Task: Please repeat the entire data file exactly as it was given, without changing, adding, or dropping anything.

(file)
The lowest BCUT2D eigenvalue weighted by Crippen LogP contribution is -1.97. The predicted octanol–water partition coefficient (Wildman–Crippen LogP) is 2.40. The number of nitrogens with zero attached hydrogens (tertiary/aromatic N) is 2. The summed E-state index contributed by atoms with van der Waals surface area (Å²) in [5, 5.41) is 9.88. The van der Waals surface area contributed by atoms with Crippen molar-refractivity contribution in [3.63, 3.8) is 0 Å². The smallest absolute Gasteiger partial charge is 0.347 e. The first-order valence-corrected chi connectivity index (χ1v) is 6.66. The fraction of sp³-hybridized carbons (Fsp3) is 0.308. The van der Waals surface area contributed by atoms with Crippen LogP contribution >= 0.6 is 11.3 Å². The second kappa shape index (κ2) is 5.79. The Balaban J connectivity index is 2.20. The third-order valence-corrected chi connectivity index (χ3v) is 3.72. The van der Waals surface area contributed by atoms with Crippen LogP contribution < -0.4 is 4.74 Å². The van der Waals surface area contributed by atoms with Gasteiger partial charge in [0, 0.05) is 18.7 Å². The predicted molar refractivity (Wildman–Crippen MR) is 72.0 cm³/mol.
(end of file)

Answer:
The lowest BCUT2D eigenvalue weighted by Crippen LogP contribution is -1.97. The predicted octanol–water partition coefficient (Wildman–Crippen LogP) is 2.40. The number of nitrogens with zero attached hydrogens (tertiary/aromatic N) is 2. The summed E-state index contributed by atoms with van der Waals surface area (Å²) in [5, 5.41) is 9.88. The van der Waals surface area contributed by atoms with Crippen molar-refractivity contribution in [3.63, 3.8) is 0 Å². The smallest absolute Gasteiger partial charge is 0.347 e. The first-order valence-corrected chi connectivity index (χ1v) is 6.66. The fraction of sp³-hybridized carbons (Fsp3) is 0.308. The van der Waals surface area contributed by atoms with Crippen LogP contribution >= 0.6 is 11.3 Å². The second kappa shape index (κ2) is 5.79. The Balaban J connectivity index is 2.20. The third-order valence-corrected chi connectivity index (χ3v) is 3.72. The van der Waals surface area contributed by atoms with Crippen LogP contribution < -0.4 is 4.74 Å². The van der Waals surface area contributed by atoms with Gasteiger partial charge in [0, 0.05) is 18.7 Å². The predicted molar refractivity (Wildman–Crippen MR) is 72.0 cm³/mol.